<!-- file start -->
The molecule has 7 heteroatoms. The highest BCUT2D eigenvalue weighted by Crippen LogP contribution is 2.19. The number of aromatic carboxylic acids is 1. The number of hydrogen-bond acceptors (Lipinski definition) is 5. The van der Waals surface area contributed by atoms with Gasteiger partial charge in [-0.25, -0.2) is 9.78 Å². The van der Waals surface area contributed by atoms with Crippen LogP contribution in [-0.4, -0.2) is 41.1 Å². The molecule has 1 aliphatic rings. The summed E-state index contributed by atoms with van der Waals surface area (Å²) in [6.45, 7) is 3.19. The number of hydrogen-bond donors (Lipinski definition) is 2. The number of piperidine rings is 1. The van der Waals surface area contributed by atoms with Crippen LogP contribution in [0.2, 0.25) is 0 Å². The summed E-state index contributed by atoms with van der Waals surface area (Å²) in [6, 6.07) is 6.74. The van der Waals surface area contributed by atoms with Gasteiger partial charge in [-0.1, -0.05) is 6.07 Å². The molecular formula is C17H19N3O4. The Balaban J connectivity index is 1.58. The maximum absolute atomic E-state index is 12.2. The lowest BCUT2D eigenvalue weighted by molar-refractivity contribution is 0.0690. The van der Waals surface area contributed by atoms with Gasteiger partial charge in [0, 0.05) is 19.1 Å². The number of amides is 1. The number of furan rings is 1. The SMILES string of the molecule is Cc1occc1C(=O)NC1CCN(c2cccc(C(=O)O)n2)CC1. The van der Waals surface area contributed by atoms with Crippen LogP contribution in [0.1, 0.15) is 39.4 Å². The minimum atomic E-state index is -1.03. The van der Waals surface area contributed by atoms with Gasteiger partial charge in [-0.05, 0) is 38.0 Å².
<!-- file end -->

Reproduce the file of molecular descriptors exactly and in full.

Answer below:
The molecule has 7 heteroatoms. The highest BCUT2D eigenvalue weighted by Crippen LogP contribution is 2.19. The number of aromatic carboxylic acids is 1. The number of hydrogen-bond acceptors (Lipinski definition) is 5. The van der Waals surface area contributed by atoms with Gasteiger partial charge in [-0.25, -0.2) is 9.78 Å². The van der Waals surface area contributed by atoms with Crippen LogP contribution in [-0.4, -0.2) is 41.1 Å². The molecule has 1 aliphatic rings. The summed E-state index contributed by atoms with van der Waals surface area (Å²) in [6.45, 7) is 3.19. The number of hydrogen-bond donors (Lipinski definition) is 2. The number of piperidine rings is 1. The van der Waals surface area contributed by atoms with Crippen LogP contribution in [0.2, 0.25) is 0 Å². The summed E-state index contributed by atoms with van der Waals surface area (Å²) in [6, 6.07) is 6.74. The van der Waals surface area contributed by atoms with Gasteiger partial charge in [-0.1, -0.05) is 6.07 Å². The molecular formula is C17H19N3O4. The Balaban J connectivity index is 1.58. The maximum absolute atomic E-state index is 12.2. The lowest BCUT2D eigenvalue weighted by molar-refractivity contribution is 0.0690. The van der Waals surface area contributed by atoms with Gasteiger partial charge in [0, 0.05) is 19.1 Å². The number of amides is 1. The number of furan rings is 1. The SMILES string of the molecule is Cc1occc1C(=O)NC1CCN(c2cccc(C(=O)O)n2)CC1. The van der Waals surface area contributed by atoms with Crippen LogP contribution in [0.1, 0.15) is 39.4 Å². The minimum atomic E-state index is -1.03. The van der Waals surface area contributed by atoms with Gasteiger partial charge in [-0.05, 0) is 38.0 Å².